As the holiday season approaches, and thoughts turn to parties and holidays and spending time with family and loved ones, I like to find time to reflect on the year that has just passed, and all the things that have caught my attention at work and in conversation with colleagues and customers.
It’s also important to remember that although we’re marketers, we’re also consumers—and this is particularly clear when it comes to online shopping and the disruption it has caused to traditional retailers.
Gone are the days of panic buying from the High Street on Christmas Eve—I can remember a particularly fraught day spent chasing down a Christmas pudding in London many years ago. Now even from Fortnum & Mason, one of the most iconic and traditional British retailers, will send a hamper or a Christmas pudding on your behalf to anywhere in the world—and you can order it from the comfort of your home.
This got me thinking about how companies are having to evolve to keep up with the pace of change.
Everyone’s begging for an adaptive app.
When I was young, it seems like there was one big gift for Christmas every year—a toy every child wanted, because it promised an exciting experience we’d never had before. It wasn’t so long ago that branded mobile apps were little more than fun toys, but this year, they’ve leapt into the spotlight to become drivers of all sorts of personalised experiences.
The latest apps are less like toys and more like smart services, providing users with relevant content and personalised alerts that recognise and adapt to their needs on the fly. Retailers are using apps to serve dynamic individualised experiences to customers, to gather rich behavioural data, and even to work with other data sources to help optimise the overall customer journey.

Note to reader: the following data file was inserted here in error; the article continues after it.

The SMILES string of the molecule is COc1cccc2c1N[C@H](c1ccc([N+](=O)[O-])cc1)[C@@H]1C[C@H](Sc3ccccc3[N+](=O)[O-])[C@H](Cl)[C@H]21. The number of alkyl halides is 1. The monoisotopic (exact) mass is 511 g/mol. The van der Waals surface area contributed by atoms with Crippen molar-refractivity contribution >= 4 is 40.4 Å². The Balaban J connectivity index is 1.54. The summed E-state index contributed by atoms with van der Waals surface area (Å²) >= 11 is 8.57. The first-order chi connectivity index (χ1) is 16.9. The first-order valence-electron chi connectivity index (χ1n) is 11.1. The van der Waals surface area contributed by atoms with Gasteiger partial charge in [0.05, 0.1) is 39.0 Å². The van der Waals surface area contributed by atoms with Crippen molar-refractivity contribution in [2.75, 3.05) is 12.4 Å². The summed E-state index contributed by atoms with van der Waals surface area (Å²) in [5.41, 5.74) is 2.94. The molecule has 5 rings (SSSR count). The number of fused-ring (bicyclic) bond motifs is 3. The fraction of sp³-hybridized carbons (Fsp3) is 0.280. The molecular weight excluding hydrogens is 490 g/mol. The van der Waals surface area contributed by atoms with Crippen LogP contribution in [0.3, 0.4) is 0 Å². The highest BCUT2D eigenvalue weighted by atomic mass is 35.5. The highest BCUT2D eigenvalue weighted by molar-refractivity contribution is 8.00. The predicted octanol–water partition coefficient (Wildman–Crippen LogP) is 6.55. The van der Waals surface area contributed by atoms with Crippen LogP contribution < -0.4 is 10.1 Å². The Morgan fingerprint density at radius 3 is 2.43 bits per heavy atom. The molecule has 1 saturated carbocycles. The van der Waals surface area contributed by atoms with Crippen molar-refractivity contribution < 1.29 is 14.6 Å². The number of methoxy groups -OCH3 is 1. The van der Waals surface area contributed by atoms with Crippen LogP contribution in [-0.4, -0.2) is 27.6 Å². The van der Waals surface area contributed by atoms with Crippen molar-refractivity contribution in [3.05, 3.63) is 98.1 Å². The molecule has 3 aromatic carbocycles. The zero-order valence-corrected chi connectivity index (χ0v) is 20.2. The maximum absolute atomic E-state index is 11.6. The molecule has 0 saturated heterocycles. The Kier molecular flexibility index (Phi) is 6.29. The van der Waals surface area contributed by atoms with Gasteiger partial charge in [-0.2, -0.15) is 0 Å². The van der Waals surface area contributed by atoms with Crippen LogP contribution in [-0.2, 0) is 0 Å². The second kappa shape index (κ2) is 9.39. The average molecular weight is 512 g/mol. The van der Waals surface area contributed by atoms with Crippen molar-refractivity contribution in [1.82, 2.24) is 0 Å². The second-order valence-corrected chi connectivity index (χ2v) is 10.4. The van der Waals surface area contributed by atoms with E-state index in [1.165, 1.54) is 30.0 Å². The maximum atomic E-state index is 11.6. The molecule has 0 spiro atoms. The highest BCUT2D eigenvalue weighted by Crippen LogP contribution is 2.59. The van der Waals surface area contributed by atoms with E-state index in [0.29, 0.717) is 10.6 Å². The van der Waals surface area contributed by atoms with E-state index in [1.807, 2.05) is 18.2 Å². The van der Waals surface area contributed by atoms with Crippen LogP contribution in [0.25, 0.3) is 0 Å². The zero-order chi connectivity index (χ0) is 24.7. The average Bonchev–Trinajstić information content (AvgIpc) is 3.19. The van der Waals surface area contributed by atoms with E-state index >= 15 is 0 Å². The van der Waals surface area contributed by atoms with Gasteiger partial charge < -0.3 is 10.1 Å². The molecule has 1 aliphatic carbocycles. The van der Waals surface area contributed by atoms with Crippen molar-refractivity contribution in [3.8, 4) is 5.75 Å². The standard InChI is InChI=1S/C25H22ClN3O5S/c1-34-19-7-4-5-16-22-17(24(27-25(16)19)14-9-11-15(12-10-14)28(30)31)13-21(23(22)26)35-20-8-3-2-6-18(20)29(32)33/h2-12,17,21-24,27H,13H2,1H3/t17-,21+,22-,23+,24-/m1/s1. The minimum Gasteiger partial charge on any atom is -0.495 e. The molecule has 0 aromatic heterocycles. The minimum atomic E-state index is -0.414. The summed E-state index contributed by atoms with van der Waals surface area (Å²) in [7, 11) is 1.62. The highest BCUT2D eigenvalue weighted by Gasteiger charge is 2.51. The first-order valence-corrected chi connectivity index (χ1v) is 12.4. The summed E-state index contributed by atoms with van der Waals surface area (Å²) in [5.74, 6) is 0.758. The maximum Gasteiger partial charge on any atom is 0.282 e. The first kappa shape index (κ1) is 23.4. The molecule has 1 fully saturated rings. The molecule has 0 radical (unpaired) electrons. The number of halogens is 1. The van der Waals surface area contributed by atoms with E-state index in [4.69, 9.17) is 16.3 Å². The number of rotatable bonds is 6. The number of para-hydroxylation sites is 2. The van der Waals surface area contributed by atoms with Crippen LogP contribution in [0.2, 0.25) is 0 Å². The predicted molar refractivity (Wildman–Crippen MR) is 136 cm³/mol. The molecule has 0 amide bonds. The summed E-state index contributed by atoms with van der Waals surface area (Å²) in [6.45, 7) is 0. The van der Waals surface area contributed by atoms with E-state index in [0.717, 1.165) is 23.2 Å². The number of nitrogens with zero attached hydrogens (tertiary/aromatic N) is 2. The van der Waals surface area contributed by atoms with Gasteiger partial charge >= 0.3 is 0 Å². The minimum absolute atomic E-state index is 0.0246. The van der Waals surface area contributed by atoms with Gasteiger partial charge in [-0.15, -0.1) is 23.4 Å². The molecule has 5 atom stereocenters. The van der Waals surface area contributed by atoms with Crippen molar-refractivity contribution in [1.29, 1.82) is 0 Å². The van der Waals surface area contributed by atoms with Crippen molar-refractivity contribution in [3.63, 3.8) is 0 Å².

Personal recognition isn’t just one-on-one anymore.
Back in the days of shopping on the High Street—or in your own village —many local shopkeepers would know you by sight, and would recommend products you’d find useful: “Shopping for a day at the beach? Here’s some sunscreen!” “Like those red shoes? I’ve got a dress to match!”
But in today’s world of large-scope marketing, we’ve have had to scale up our efforts, building customer profiles that use location data, past purchases, and even communications with other departments to help us recognise thousands or even millions of visitors as if they were old friends. Still, one important thing hasn’t changed: the more companies interact with each customer, the better they can learn what that customer will be looking to buy next week.
Channels have begun to work together in harmony.
You can’t celebrate the holidays without getting the family together. And you can’t run a cutting-edge marketing campaign without using each channel to support the others. Retailers that’ve begun to use channels together, instead of as separate tools, have found that they’ve been able to cross-sell and up-sell like never before, no matter when, where, or how they interact with a customer.
From apps to web, from gaming consoles to the Internet of Things (IoT), every channel grows in power when it works with the others in harmony, creating a seamless message that spans every touchpoint. By bringing data and content together across all channels, marketers are discovering opportunities that would scarcely have been imaginable just a few short years ago.
I hope you’ve enjoyed the journeys we’ve taken on the Digital Marketing Blog over the past year. We’re already planning a lot of exciting content for 2017, so stay tuned. This holiday season is just a short break before the start of a fast-paced new year—and I, for one, can hardly wait to get started.